Sara Mojtehedzadeh (STAR TOUCH)
For 17 years, Mark Winegarden dedicated himself to the care of others as a Wasaga Beach paramedic. But he says that when he needed care himself following a workplace injury, the system failed him.
Four years after making a successful Workplace Safety and Insurance Board claim for an injured lower back, Winegarden was abruptly cut off benefits when the board revisited his file. The sudden ruling concluded his symptoms actually stemmed from a “pre-existing condition” rather than his traumatic accident — a reversal that advocates for injured workers say is unlawful but increasingly common.
Indeed, the board’s own independent appeals tribunal is systematically rejecting decisions to slash benefits based on alleged pre-existing conditions, a Star analysis has found. Since 2012, about 80 per cent of injured workers’ appeals on that issue have been successful, according to a tally of tribunal rulings.
“It’s depressing in the extreme to witness a major institution like the board operating in a manner that puts the administration of justice into disrepute and being allowed to get away with it,” said Ron Ellis, a noted legal expert who served as the first chair of the board’s independent tribunal from 1985 to 1997.
“The impact on the injured workers it affects is dramatic, but the rest of us should be ashamed of it from a rule-of-law perspective.”
Critics say the rate at which the WSIB’s decisions on the issue are being slapped down suggests it regularly violates the legal tenet underpinning the entire workers’ compensation system: the thin-skull doctrine, which says injured workers cannot be denied benefits for health conditions that never interfered with their work abilities before an accident.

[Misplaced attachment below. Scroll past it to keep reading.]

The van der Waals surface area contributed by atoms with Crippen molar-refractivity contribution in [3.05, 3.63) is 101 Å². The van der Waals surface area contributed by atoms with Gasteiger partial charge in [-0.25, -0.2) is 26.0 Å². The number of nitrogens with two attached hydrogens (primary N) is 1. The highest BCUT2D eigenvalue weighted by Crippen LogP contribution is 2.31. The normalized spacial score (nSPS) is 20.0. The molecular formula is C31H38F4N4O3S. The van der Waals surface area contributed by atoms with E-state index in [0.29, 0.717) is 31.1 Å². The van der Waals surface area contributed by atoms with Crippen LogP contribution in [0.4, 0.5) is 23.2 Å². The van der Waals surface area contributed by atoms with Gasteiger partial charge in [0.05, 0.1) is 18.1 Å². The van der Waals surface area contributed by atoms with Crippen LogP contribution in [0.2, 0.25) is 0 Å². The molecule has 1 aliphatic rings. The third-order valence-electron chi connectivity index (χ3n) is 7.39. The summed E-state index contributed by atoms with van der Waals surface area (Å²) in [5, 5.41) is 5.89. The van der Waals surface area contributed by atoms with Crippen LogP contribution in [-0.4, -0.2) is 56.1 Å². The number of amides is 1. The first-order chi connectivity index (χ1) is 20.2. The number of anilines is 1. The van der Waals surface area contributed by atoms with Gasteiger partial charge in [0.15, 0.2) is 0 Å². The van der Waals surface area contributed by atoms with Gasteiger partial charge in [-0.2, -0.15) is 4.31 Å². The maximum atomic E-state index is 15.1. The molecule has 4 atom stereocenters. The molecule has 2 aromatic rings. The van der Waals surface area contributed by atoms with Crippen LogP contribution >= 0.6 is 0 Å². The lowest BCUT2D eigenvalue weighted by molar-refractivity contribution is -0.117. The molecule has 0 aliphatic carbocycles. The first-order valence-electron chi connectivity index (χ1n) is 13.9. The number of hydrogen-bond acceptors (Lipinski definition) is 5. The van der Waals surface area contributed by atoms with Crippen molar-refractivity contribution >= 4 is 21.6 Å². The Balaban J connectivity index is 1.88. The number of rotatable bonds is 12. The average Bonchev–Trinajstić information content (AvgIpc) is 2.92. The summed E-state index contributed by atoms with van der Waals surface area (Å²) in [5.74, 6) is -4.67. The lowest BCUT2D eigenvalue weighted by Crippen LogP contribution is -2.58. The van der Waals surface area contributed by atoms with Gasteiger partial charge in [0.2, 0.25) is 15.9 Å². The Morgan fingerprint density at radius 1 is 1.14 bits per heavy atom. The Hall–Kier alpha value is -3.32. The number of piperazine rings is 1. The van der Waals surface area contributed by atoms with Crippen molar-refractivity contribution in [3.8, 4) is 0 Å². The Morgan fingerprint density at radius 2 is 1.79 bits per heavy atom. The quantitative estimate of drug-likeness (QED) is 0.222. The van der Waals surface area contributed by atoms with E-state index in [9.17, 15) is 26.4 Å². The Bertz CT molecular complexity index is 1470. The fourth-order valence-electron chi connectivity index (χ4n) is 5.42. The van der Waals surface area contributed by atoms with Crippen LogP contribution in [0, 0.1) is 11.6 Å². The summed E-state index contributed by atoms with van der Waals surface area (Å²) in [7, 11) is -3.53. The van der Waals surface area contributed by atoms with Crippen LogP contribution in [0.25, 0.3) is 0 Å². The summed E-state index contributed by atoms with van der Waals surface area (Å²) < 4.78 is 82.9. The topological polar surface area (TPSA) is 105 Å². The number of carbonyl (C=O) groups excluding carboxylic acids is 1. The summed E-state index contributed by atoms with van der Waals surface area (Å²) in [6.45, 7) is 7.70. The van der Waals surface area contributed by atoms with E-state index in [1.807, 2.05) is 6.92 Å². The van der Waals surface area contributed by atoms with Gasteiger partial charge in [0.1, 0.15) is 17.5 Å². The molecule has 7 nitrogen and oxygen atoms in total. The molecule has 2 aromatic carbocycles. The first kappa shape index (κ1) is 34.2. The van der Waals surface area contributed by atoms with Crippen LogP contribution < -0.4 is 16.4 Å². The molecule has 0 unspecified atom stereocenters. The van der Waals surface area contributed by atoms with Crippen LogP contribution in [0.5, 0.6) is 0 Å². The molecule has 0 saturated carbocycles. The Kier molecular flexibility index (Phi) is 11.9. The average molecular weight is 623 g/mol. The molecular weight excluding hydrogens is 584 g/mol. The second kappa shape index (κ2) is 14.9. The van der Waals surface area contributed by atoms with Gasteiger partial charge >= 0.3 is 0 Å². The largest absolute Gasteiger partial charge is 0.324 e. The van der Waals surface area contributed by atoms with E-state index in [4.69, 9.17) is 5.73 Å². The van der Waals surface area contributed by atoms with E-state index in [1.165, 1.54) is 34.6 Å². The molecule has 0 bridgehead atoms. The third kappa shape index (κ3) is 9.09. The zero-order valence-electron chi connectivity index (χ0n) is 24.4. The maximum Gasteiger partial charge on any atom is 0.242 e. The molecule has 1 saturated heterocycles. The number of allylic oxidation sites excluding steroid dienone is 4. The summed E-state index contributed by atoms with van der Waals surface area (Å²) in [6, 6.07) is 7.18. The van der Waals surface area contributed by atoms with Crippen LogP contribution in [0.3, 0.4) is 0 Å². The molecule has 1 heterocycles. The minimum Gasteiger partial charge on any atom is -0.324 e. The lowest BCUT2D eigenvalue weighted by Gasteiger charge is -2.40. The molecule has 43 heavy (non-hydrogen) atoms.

The result, critics argue, is that vulnerable workers are forced into protracted confrontations with the board if they want to win the compensation they are legally entitled to.
Responding to a list of questions from the Star, board spokesperson Christine Arnott said the board had recognized there was a “growing challenge in adjudicating claims with pre-existing conditions” and a “risk of inconsistency.” As a result, the WSIB introduced a new policy on pre-existing conditions in 2014, which Arnott said is compatible with the thin-skull principle and “provides consistency in decision making and alignment with other jurisdictions.”
Because of the backlog at the Workplace Safety and Insurance Appeals Tribunal (WSIAT), the board’s 2014 guidelines have yet to be tested. But Ellis believes the new policy, which says pre-existing conditions can be considered if they are shown “to contribute to the degree of (a worker’s) permanent impairment,” could still be unlawful.
“I have yet to see the legal opinion in which (the board) argues the legal merits of their new policy,” Ellis told the Star. “They appear to have decided it was cheaper to overrule the thin-skull doctrine.”
Reviewing WSIAT’s rulings over the past three years on files involving pre-existing conditions, the Star found at least 60 successful appeals. The board’s decisions were upheld just 15 times.
The thin-skull doctrine has been repeatedly affirmed as a vital part of workers’ compensation. In 1950, a Royal Commission on the subject decreed that “all workmen are entitled to the full protection under the Act without any discrimination based on their physical condition.” In 1998, the WSIB’s own legal counsel, Paul Holyoke, called the thin-skull principle the “cornerstone” of the province’s workers’ compensation system.
Yet it took Mark Winegarden three years to win back the benefits he was legally entitled to based on that principle.